"As the conflict between the US and China has intensified over the last few years, Taiwan's international visibility has increased tremendously," she told DW. "It shows how that visibility has effectively created a more favorable narrative on Taiwan."

Beijing fumes at use of team 'Taiwan'

After several foreign media outlets published reports about Taiwan's complicated team name at the Olympics, Beijing responded furiously to one story published by the BBC's Chinese website. 

In the article published on August 2, the BBC explained the various names that Taiwan's Olympics team has used over the years. On August 4, the spokesperson at the Chinese embassy in London lashed out at the British broadcaster, criticizing the article for "sensationalizing the question of the 'Chinese Taipei' team at the Tokyo Olympics."

"[China] strongly urges these media to follow international consensus and professional conduct, to stop politicizing sports, and to stop interference with the Tokyo Olympic games," the spokesperson said. 

The embassy reiterated that there is only one China in the world and Taiwan remains an inalienable part of China.

"This objective and unquestionable fact will not change, nor will it change the international consensus to maintain the 'One China Principle,'" the embassy added. 

Lev Nachman, a postdoctoral research fellow at Harvard University's Fairbank Center, said Beijing’s response has been very predictable.

"If the People's Republic of China hears someone vaguely referring to Taiwan in any kind of positive way, then they are upset, so that's not the interesting part," he told DW. 

"It's the international attention that's far more novel. There are so many non-typical countries speaking of Taiwan positively because of the Olympics," Nachman added.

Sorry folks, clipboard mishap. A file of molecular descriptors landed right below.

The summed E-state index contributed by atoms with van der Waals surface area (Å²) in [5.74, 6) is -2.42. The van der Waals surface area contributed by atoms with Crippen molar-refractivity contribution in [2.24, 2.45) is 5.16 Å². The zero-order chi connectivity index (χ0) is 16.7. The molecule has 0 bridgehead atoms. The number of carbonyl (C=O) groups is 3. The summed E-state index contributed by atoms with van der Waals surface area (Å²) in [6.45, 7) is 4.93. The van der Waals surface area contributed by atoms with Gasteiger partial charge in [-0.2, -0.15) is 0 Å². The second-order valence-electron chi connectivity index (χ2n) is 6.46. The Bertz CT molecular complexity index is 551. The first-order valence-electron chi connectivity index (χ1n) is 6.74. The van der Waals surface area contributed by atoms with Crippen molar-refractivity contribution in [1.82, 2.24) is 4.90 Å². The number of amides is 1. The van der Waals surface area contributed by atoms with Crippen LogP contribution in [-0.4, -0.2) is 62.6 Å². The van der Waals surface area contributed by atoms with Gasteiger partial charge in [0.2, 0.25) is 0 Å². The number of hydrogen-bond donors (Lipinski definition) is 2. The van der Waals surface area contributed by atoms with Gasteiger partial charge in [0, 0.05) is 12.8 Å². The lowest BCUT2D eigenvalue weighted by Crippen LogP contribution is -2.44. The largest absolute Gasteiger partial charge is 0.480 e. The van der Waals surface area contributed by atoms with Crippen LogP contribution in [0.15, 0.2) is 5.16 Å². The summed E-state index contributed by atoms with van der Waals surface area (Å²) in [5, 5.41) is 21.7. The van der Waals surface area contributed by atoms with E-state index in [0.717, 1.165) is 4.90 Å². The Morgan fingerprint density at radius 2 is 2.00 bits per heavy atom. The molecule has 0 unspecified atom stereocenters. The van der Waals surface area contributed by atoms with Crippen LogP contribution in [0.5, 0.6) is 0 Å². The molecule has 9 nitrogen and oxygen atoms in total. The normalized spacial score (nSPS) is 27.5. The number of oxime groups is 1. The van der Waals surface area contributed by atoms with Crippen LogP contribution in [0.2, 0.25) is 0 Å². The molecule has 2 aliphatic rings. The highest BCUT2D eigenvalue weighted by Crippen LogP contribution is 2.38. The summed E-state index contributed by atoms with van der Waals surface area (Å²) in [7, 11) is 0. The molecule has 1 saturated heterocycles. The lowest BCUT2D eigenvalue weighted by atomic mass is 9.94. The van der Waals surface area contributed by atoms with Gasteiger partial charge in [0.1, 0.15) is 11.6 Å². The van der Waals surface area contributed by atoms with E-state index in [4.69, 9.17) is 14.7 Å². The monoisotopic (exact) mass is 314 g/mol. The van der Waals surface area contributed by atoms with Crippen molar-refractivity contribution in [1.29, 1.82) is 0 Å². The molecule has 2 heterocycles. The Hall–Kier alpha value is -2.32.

Another attempt at an Olympic name-change for Taiwan? 

The growing international discussion about Taiwan's Olympic team name has also renewed the campaign for a name change.

Taiwan's three-time Olympian Chi Cheng is considering launching a referendum to push the government to change Taiwan's name at the 2024 Paris Olympics. 

This is not the first time that Chi has called for a name-change referendum. In 2018, she spearheaded a campaign to seek a name change for Taiwan ahead of the 2020 Tokyo Olympics. However, after several high-profile athletes came out against the campaign, the referendum did not meet quorum.

Nachman said if there is another referendum about Taiwan's Olympic name change, it will be worth observing the response of the ruling Democratic Progressive Party (DPP), which leans towards promoting Taiwan's sovereignty.

"Getting into a formal name-change opens up a Pandora's box that I don't think the DPP wants to deal with right now," he said.

The leader of Taiwan's legislature, You Si-kun, said on Thursday that while he supports Taiwan's name-change initiatives, it needs to be done in a manner that ensures athletes' rights and interests are not sacrificed.

"Taiwan's great success at the Tokyo Olympics is very encouraging and it helps Taiwan to be seen by the world," he said during an interview.